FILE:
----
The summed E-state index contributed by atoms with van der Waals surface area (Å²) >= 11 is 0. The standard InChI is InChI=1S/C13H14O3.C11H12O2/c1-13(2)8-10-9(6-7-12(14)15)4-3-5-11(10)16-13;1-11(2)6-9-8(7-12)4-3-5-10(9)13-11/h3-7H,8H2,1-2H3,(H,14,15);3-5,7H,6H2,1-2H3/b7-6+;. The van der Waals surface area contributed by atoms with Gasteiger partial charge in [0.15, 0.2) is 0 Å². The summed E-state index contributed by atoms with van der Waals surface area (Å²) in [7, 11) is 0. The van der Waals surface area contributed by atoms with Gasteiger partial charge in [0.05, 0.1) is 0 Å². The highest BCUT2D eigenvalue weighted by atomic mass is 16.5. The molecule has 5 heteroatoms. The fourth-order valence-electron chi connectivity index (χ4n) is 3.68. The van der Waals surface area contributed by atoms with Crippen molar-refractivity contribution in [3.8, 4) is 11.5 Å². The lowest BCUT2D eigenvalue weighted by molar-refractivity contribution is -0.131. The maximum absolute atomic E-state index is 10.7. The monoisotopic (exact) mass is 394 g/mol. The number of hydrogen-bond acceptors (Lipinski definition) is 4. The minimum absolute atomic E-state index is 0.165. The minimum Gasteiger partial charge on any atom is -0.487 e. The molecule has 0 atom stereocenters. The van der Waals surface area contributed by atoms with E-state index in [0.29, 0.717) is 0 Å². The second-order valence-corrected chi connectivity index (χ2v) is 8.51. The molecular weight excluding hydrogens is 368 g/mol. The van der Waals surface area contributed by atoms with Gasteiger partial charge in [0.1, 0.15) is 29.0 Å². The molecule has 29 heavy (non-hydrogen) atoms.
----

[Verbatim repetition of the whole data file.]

The summed E-state index contributed by atoms with van der Waals surface area (Å²) >= 11 is 0. The standard InChI is InChI=1S/C13H14O3.C11H12O2/c1-13(2)8-10-9(6-7-12(14)15)4-3-5-11(10)16-13;1-11(2)6-9-8(7-12)4-3-5-10(9)13-11/h3-7H,8H2,1-2H3,(H,14,15);3-5,7H,6H2,1-2H3/b7-6+;. The van der Waals surface area contributed by atoms with Gasteiger partial charge in [0.15, 0.2) is 0 Å². The summed E-state index contributed by atoms with van der Waals surface area (Å²) in [7, 11) is 0. The van der Waals surface area contributed by atoms with Gasteiger partial charge in [0.05, 0.1) is 0 Å². The highest BCUT2D eigenvalue weighted by atomic mass is 16.5. The molecule has 5 heteroatoms. The fourth-order valence-electron chi connectivity index (χ4n) is 3.68. The van der Waals surface area contributed by atoms with Crippen molar-refractivity contribution in [3.8, 4) is 11.5 Å². The lowest BCUT2D eigenvalue weighted by molar-refractivity contribution is -0.131. The maximum absolute atomic E-state index is 10.7. The monoisotopic (exact) mass is 394 g/mol. The number of hydrogen-bond acceptors (Lipinski definition) is 4. The minimum absolute atomic E-state index is 0.165. The minimum Gasteiger partial charge on any atom is -0.487 e. The molecule has 0 atom stereocenters. The van der Waals surface area contributed by atoms with E-state index in [0.29, 0.717) is 0 Å². The second-order valence-corrected chi connectivity index (χ2v) is 8.51. The molecular weight excluding hydrogens is 368 g/mol. The van der Waals surface area contributed by atoms with Gasteiger partial charge in [0.1, 0.15) is 29.0 Å². The molecule has 29 heavy (non-hydrogen) atoms.